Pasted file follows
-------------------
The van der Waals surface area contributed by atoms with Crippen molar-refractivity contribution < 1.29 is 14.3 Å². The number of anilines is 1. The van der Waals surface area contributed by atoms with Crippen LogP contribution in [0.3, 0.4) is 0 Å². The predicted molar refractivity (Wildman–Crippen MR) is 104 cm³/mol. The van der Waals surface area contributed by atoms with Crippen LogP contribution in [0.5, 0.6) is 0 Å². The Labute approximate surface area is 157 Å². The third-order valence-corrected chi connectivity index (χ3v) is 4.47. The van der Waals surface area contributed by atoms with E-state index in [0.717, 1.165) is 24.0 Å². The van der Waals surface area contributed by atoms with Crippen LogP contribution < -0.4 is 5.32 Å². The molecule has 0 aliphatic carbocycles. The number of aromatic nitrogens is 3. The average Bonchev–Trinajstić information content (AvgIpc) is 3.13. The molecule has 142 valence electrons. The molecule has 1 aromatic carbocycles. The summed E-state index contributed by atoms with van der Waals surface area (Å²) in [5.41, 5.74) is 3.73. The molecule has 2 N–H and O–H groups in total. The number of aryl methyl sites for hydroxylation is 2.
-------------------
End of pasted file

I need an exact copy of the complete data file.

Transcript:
The van der Waals surface area contributed by atoms with Crippen molar-refractivity contribution < 1.29 is 14.3 Å². The number of anilines is 1. The van der Waals surface area contributed by atoms with Crippen LogP contribution in [0.3, 0.4) is 0 Å². The predicted molar refractivity (Wildman–Crippen MR) is 104 cm³/mol. The van der Waals surface area contributed by atoms with Crippen LogP contribution in [0.5, 0.6) is 0 Å². The Labute approximate surface area is 157 Å². The third-order valence-corrected chi connectivity index (χ3v) is 4.47. The van der Waals surface area contributed by atoms with E-state index in [0.717, 1.165) is 24.0 Å². The van der Waals surface area contributed by atoms with Crippen LogP contribution < -0.4 is 5.32 Å². The molecule has 0 aliphatic carbocycles. The number of aromatic nitrogens is 3. The average Bonchev–Trinajstić information content (AvgIpc) is 3.13. The molecule has 142 valence electrons. The molecule has 1 aromatic carbocycles. The summed E-state index contributed by atoms with van der Waals surface area (Å²) in [5.41, 5.74) is 3.73. The molecule has 2 N–H and O–H groups in total. The number of aryl methyl sites for hydroxylation is 2.